Due to the ongoing pandemic, a lot of people are still working from home. If you have failed to put in place a system for keeping track of the hours you clock in while working from home, you might find yourself working longer hours than you used to yet still achieving less. People have told me they have attended back to back online meetings all day. On the surface, this looks like a productive day but if all they did was attend meetings, when are they supposed to work on their important tasks. No one is hired to attend meetings.Continue reading “Work smarter, not harder”
November has been the personal productivity system (PPS) month. I hope you read the three preceding articles that cover what you need to design your own PPS. In case you didn’t you can find them here, here and here. I felt this series wouldn’t be complete if I didn’t share some of what I used for my own PPS. I believe there is no such thing as the perfect productivity app and encourage everyone to experiment until they find what works best for them. However, if you are curious about what I use, here you go:
Last week, I wrote about the best ways to deal with a task, an event and a process. Processes are generally more complex and are made up of many tasks being performed by different people. In order to keep processes, running smoothly, you will need to deploy a task management system.
The ideal task management system consists of three things:
- A medium for capturing tasks
- A calendar for noting events
- A system that can handle processes
Last week, I wrote about what a task, an event and a process are. Just in case you missed that post, you can read it here. A good personal productivity system is one that has been set up to handle tasks, events and processes. Each requires a different response.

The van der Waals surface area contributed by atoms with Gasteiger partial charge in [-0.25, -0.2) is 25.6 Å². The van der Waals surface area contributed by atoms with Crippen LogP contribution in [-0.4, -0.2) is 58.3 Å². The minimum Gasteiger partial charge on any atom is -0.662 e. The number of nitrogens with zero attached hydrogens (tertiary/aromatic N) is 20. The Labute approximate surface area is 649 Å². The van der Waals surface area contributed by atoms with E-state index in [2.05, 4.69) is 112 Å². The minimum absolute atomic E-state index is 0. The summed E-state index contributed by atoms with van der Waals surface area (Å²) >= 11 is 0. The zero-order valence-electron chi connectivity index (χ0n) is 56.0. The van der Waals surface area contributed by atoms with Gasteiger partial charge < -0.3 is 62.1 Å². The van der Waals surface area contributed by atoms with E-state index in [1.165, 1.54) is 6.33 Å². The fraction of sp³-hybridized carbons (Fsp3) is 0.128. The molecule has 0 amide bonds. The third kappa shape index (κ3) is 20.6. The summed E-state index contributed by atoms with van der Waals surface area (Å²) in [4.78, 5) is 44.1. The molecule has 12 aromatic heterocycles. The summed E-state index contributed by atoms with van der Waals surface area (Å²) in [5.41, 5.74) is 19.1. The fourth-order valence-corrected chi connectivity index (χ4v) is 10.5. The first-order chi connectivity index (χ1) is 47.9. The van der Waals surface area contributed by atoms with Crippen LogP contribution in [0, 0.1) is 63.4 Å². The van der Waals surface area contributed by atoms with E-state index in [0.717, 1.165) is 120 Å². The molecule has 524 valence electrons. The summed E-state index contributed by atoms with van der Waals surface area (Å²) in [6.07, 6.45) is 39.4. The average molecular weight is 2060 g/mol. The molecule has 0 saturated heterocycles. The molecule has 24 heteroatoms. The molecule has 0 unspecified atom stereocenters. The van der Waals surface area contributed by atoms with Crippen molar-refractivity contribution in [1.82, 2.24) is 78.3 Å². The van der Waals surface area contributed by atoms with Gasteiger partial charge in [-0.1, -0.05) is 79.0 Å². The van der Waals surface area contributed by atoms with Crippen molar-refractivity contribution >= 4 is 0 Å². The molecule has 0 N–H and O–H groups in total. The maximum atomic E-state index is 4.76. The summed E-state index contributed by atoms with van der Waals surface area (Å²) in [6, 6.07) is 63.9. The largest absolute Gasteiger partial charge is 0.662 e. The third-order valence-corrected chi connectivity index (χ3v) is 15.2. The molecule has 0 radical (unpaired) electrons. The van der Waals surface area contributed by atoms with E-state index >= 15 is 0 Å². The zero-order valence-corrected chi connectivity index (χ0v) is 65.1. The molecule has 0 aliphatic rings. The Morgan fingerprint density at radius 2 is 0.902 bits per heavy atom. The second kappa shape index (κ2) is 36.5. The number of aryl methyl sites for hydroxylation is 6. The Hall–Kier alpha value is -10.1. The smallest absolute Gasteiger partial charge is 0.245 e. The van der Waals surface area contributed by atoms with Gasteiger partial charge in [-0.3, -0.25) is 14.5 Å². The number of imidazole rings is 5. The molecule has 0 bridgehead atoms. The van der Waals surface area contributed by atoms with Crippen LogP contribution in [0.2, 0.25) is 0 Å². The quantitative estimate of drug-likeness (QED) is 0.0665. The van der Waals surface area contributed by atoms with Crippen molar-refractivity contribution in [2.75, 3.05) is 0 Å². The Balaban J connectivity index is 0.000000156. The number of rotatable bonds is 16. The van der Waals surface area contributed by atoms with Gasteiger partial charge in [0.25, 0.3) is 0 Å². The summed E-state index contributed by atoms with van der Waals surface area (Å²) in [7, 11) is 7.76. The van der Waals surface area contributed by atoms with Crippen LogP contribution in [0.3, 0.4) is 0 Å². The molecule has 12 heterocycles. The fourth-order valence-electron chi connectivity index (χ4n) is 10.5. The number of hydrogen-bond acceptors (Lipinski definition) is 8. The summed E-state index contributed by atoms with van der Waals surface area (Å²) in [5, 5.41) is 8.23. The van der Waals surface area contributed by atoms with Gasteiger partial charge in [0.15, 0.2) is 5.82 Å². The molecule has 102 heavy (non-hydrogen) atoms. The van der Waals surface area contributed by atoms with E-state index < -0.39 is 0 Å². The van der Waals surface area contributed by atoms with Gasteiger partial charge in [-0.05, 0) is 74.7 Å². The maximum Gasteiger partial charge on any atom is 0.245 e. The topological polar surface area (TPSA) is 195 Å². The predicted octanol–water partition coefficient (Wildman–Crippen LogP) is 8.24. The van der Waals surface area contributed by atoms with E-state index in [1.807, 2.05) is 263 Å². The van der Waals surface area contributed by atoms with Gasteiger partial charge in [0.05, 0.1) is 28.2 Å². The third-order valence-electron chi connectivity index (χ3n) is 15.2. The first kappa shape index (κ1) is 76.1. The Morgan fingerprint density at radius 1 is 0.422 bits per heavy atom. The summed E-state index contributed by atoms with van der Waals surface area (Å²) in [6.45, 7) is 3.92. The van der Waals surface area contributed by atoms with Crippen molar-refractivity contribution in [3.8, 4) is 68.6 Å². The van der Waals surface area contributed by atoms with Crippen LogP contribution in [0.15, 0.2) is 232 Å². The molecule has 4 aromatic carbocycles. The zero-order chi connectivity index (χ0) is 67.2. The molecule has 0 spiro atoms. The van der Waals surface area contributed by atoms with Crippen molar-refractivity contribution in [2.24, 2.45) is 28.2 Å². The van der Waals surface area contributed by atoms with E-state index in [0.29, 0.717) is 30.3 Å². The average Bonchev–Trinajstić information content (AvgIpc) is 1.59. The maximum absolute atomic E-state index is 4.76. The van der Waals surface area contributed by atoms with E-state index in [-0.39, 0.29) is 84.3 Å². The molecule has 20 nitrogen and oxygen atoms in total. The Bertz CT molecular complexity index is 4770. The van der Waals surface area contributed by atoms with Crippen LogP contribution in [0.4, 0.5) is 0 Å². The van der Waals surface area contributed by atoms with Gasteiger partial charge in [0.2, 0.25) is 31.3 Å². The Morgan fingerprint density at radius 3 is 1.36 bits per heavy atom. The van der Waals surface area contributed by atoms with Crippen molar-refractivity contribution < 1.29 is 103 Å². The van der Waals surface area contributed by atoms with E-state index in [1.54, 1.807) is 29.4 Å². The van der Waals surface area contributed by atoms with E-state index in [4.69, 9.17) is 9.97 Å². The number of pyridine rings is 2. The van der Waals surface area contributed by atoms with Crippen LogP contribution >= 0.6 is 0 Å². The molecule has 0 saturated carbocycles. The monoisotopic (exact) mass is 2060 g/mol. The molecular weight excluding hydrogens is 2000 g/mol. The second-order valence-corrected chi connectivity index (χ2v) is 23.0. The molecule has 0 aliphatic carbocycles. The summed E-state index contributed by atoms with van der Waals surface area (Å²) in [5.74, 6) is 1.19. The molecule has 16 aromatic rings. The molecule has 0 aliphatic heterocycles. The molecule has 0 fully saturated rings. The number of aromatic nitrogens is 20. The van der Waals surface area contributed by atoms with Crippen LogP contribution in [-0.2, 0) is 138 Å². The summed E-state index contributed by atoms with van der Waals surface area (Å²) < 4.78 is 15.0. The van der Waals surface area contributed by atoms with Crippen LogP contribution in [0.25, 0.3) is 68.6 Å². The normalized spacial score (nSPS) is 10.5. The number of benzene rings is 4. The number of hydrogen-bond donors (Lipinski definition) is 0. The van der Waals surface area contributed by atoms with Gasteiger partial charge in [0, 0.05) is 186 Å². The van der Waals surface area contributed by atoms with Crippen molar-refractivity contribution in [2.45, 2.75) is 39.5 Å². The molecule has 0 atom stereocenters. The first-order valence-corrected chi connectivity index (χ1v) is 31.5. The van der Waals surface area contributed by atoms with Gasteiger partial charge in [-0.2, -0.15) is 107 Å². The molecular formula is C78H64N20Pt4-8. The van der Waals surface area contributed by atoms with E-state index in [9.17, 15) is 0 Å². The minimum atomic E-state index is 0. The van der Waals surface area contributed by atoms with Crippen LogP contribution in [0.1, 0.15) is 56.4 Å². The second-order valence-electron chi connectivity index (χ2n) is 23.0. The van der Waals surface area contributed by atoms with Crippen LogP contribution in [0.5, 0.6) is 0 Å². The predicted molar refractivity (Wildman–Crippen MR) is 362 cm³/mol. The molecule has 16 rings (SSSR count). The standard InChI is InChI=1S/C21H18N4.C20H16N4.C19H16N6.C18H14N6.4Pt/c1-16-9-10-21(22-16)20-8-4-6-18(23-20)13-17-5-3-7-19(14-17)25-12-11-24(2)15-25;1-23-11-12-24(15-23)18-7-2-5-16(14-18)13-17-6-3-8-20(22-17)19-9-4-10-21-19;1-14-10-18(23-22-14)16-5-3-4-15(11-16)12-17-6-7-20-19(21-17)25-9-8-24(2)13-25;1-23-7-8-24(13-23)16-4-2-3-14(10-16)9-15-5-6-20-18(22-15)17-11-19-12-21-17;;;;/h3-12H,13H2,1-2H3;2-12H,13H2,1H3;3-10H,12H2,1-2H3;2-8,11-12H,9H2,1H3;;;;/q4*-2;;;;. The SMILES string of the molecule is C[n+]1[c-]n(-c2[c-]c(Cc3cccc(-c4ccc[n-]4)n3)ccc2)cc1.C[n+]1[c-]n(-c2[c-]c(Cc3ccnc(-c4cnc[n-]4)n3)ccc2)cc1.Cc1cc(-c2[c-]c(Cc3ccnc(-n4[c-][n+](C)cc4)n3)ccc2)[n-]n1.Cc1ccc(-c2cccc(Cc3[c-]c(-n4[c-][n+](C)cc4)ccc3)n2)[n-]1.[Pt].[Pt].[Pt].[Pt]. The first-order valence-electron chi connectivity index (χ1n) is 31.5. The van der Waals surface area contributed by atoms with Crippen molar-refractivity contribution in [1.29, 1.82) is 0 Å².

Tasks are often the easiest to handle. They are to be done by you and you are the only person responsible for them. A task is best handled by being written down as an item on a to-do list. Optionally, you can also write down when a task is due eg Buy onions at ‘Yankaba market 10am. Adding due times can be helpful when you need to arrange tasks in the order to start first. Write down tasks in simple, clear sentences using an action word. Avoid ambiguous words like “Contact” instead use visit, meet with, call, email etc so there is no doubt what you need to do.
I have written a lot about some of my favourite tools and principles of personal productivity. I hope they have been as helpful to you as they have been to me when I began my journey towards making conscious decisions about how I spend my time. This month, I would like to write about how to bring all of those things together to create a personal productivity system that works for you. If you don’t have a personal productivity system (PPS) yet, you can use the posts I will be making in November as a template to build one for yourself. If you already have a PPS, I believe you can still find something in here that will be useful to you.
Before you create your own PPS, you need to understand the difference between a task, an event and a process.